Hollywood's labor negotiations resumed this week against the ugly backdrop of a slumping national economy, spreading credit woes and rising unemployment, not to mention the lingering effects on local businesses of the lengthy Writers Guild strike. Clearly, now would be an auspicious time for the Screen Actors Guild and the major Hollywood studios, which began formal negotiations Tuesday, to come to terms quickly on a new three-year deal. If only wishing could make it so. The studios drew a firm line last week, telling the guild (and the American Federation of Television and Radio Artists, a second actors union whose negotiations are scheduled to begin April 28) to stick to the framework laid out by the writers' and directors' deals. But the guild's leadership is seeking better terms in at least two key areas, home video and new media.




To complicate matters, the actors' ranks are divided into several camps. AFTRA, whose members work mainly on daytime TV, cable and talk shows, canceled plans to bargain jointly with SAG, which represents mainly feature film and prime-time TV actors, after a tiff over turf. And SAG is split between actors who make a living off of their performances and the thousands of members who are, at best, part-time practitioners of the art. The former fear that the latter will cling to unrealistic demands, leading to another debilitating strike. But the SAG board rebuffed a proposal from more than 1,400 members to limit voting on the new contract to those who act professionally at least one day a year.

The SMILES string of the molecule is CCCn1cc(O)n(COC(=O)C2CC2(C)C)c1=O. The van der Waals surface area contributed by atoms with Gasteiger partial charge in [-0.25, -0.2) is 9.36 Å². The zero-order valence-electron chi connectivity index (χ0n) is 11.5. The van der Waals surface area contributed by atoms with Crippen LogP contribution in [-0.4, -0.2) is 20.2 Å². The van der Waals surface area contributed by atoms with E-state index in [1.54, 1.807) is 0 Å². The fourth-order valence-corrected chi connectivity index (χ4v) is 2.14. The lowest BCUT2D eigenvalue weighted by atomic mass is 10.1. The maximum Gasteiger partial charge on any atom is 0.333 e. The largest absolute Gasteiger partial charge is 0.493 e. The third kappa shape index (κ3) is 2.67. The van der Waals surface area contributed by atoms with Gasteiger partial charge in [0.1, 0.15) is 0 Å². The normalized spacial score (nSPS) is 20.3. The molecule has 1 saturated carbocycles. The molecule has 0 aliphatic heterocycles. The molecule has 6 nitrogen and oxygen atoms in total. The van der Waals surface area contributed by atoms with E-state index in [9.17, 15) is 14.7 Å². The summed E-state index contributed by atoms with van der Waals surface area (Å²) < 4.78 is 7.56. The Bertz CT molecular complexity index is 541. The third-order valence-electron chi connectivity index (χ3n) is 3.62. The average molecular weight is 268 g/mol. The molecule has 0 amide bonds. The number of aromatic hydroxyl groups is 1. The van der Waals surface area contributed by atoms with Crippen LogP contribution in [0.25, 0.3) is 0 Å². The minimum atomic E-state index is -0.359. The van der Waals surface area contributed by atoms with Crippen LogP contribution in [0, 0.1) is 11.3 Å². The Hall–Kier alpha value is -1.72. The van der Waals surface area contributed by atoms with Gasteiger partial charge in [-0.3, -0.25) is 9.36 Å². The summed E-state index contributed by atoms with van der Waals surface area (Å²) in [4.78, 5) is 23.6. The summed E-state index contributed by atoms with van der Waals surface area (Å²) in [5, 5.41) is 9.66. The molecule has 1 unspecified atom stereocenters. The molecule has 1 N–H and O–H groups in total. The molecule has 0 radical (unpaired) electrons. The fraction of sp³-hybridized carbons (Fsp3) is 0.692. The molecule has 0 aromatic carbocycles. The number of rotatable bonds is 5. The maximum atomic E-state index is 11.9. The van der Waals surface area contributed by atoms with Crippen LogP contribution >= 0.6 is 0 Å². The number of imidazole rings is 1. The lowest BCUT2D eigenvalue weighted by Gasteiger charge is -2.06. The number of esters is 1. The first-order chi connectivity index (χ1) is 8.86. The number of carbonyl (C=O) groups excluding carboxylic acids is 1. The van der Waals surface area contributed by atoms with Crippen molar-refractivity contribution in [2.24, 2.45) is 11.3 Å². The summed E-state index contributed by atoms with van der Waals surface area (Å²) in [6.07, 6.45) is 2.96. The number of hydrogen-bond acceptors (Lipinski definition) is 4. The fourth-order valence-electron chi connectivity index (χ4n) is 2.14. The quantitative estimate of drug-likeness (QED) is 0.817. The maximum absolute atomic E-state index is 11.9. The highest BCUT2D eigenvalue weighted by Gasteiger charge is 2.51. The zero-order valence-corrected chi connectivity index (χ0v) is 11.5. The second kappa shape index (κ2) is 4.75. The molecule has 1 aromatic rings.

The studios aren't likely to give the guild a significantly sweeter deal than they gave the directors and writers, but they can help it on some top priorities. Actors complain about their middle class being squeezed and about stunt and background performers being historically underpaid. The studios should think creatively about how to reallocate production budgets to help sustain career actors. They also need to be sensitive to the complaints by actors that aggressive product-placement deals can turn stars into shills, to the potential detriment of other endorsement deals those actors might make.




But actors also need to recognize how much the Internet, wireless communications and digital devices are changing the market for video entertainment. Plummeting production and distribution costs have forced the networks and studios to compete with new programmers from around the world. As the audience fragments, advertisers will inevitably spend fewer dollars on channels and programs that no longer dominate prime time. Networks need to chase viewers into more places, online and off. The trick for actors will be finding a way to share in Hollywood's success online rather than trying to limit what studios and start-ups do there.




"" Los Angeles Times